US 20040004309 A1
An adaptable personal care product formulation method including the steps of obtaining a personal profile including at least one of hair type, skin type, lifestyle, skin ailments, hair condition and ethnicity, soliciting personal preferences including at least one of color and texture, and formulating a personal care product based on the personal profile and personal preferences.
1. An adaptable personal care product formulation method, comprising the steps of:
obtaining personal profile elements including at least one of hair type, skin type, lifestyle, skin ailments, hair condition and ethnicity;
soliciting personal preferences including at least one of color and texture; and
formulating a personal care product dependant upon each of said personal profile elements and said personal preferences.
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8. An adaptable cosmetic formulation method, comprising the steps of:
securing the contents of a present cosmetic;
obtaining information relative to personal experience with said present cosmetic; and
formulating a new cosmetic based on said contents and said personal experience.
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14. A method of adapting a personal care product formulation, comprising the steps of:
obtaining anticipatory information, said anticipatory information being changes that a person expects their body to encounter;
additionally obtaining current experience information relative to the personal care product; and
formulating a new personal care product based on said current experience information and said anticipatory information.
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 This is a non-provisional patent application based upon U.S. provisional patent application serial No. 60/390,430 “PROCESS, METHOD, SYSTEM AND APPARATUS FOR PROVIDING PERSONAL CUSTOMIZED SKIN CARE, COLOR COSMETICS, HAIR CARE, NAIL CARE AND FRAGRANCE PRODUCTS”, filed Jun. 24, 2002.
 1. Field of the Invention
 The present invention relates to a personal care product, and, more particularly, to a method for preparing a formulation for a personal care product.
 2. Description of the Related Art
 Cosmetics include preparations that are externally applied to change or enhance the beauty of the skin, hair, nails, lips and eyes. The use of body paint for ornamental and religious purposes has been common among primitive peoples from prehistoric times. Ointments, balms, powders and hair dyes have also been used from ancient times. Many cosmetics originated in Asia, where the ingredients and uses are first recorded in Egyptian Tombs, wherein cosmetic jars called kohl pots and applicators have been found. Egyptians use kohl to darken their eyes and the paint was often used on the face. Additionally, fingers were often dyed with henna. Greek women used charcoal pencils and rouge sticks of alkanet and coated their faces with powder, which often contained dangerous lead compounds. Beauty aids reach a peak in Imperial Rome, where chalk for the face and a rouge called fucus was utilized. Many cosmetics survived the middle ages and the Crusaders brought back rare Eastern oils and perfumes. In the Renaissance, cosmetics, usually white lead powder and vermilion, were used extravagantly. From the seventeenth century, recipes and books on the production of cosmetics abounded. Professional cosmologists began to appear who often prescribed baths of wine or milk. Cosmetics were at their height in 1760, and then the use of cosmetics virtually disappeared with the advent of the French Revolution. In the year 1900 there was a revival of their use, accompanied by the manufacture of beauty aids on a scientific basis in France. Since then the industry has grown by tremendous proportions with cosmetic products being manufactured for every conceivable use. In the United States cosmetics that are intended for interstate commerce are controlled under the Federal Food, Drug and Cosmetic Act of 1938.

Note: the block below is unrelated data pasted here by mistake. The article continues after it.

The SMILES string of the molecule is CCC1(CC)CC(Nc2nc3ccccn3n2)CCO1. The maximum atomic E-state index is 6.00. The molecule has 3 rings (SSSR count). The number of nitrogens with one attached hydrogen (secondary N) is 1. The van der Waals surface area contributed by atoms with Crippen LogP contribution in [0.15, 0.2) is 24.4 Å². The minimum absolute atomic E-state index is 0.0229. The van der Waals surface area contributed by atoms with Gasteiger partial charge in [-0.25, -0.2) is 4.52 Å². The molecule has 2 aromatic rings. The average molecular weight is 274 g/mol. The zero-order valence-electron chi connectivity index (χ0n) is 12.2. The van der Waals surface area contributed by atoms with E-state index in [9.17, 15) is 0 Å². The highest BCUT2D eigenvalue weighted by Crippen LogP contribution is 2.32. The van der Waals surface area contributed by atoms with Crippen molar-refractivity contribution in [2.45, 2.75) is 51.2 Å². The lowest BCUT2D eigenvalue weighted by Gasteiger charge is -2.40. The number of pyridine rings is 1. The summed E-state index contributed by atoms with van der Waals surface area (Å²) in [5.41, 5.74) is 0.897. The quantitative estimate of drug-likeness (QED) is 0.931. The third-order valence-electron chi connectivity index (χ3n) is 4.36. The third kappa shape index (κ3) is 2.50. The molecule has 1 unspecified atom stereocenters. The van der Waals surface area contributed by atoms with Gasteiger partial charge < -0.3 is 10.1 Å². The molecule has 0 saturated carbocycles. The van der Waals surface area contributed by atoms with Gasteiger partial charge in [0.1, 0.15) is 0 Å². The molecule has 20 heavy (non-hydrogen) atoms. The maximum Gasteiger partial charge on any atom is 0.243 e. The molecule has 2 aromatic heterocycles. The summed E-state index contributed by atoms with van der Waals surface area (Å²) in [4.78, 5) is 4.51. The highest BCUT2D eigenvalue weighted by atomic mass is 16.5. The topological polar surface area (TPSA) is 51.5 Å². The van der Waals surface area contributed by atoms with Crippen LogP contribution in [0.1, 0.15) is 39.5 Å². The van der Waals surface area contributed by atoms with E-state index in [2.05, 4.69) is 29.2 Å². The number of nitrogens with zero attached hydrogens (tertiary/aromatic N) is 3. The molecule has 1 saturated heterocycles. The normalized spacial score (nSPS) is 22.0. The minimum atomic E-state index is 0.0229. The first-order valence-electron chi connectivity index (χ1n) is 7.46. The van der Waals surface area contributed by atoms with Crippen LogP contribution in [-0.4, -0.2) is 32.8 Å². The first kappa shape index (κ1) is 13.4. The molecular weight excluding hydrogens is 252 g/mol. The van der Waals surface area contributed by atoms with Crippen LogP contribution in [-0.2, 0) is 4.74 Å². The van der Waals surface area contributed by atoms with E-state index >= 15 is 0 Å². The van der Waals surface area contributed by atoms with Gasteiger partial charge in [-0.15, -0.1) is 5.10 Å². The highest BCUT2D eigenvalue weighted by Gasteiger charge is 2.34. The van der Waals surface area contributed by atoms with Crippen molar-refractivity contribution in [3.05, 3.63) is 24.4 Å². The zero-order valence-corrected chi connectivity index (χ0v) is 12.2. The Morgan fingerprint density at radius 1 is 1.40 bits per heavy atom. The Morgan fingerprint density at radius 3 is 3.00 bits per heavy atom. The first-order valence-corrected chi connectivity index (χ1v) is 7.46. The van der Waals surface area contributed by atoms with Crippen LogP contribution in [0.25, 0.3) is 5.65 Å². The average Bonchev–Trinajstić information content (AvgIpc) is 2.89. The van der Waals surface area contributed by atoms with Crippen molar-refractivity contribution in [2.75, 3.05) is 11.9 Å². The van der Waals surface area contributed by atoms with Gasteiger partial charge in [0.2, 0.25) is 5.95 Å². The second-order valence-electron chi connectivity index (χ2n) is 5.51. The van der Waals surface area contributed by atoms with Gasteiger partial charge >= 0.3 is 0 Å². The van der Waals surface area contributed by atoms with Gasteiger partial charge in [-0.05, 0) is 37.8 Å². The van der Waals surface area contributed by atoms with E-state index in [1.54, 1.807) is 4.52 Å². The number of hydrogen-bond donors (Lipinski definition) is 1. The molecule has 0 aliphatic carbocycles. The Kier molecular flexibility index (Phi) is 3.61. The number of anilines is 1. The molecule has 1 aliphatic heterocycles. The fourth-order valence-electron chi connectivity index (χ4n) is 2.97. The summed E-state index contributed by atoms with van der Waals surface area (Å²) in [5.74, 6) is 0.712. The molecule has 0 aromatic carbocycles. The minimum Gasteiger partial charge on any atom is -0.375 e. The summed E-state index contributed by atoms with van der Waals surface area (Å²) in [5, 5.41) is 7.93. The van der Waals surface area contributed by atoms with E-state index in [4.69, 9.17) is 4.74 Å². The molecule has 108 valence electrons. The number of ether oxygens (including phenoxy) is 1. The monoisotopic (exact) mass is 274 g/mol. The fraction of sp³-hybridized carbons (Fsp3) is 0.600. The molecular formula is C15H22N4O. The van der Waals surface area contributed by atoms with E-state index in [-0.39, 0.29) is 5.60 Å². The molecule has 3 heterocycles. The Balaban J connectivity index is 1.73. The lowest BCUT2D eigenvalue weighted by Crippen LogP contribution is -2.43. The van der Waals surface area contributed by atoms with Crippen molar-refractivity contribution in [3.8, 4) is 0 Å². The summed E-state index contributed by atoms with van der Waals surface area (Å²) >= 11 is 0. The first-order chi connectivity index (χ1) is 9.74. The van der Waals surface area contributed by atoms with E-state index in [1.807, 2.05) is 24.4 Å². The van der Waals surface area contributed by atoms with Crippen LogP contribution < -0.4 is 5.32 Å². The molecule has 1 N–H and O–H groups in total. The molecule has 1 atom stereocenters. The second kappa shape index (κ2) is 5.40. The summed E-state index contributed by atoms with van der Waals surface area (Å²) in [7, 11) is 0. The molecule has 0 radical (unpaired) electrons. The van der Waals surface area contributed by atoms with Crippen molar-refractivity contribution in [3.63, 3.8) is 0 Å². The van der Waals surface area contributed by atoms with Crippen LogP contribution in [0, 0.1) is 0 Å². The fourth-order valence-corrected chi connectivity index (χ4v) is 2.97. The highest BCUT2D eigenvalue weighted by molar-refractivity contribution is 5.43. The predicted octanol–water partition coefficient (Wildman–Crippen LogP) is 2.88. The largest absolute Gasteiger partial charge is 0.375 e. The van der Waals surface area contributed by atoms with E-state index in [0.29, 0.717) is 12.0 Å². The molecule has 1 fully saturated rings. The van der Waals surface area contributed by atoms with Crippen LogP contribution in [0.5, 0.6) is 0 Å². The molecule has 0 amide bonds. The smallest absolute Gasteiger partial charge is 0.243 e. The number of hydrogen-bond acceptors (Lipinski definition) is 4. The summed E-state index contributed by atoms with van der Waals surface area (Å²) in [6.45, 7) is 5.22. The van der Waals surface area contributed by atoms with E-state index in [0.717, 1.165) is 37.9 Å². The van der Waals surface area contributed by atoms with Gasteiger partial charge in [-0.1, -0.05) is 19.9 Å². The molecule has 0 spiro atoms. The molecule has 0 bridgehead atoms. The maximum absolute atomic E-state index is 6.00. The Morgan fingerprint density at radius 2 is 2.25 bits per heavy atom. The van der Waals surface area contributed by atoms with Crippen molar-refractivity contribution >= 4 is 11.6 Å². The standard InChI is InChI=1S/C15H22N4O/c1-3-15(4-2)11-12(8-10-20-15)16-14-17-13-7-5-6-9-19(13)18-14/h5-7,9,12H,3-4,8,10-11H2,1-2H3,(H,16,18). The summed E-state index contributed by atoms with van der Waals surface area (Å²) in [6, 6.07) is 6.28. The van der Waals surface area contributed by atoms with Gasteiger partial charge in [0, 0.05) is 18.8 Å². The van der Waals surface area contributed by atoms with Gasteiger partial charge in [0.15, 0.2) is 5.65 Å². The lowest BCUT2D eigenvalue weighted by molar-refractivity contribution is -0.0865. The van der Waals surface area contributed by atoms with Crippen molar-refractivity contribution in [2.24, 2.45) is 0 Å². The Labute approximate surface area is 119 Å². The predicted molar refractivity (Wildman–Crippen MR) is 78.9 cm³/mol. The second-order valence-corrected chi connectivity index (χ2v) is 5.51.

A person that desires to purchase cosmetics is confronted with a time consuming and often unsatisfactory result. Due to the wide variety of personal needs, a retailer is confronted with the need to minimize inventory and maximize profit. Therefore, retail outlets often carry only a limited number of product lines by various manufactures. If the customer cannot locate a particular product that meets their need, they are required to visit additional retail outlets and often only a compromise product is obtained. The customer can utilize catalogs to broaden the selections on a cost effective basis. However, colors and textures of materials cannot always be adequately represented on an imprinted media.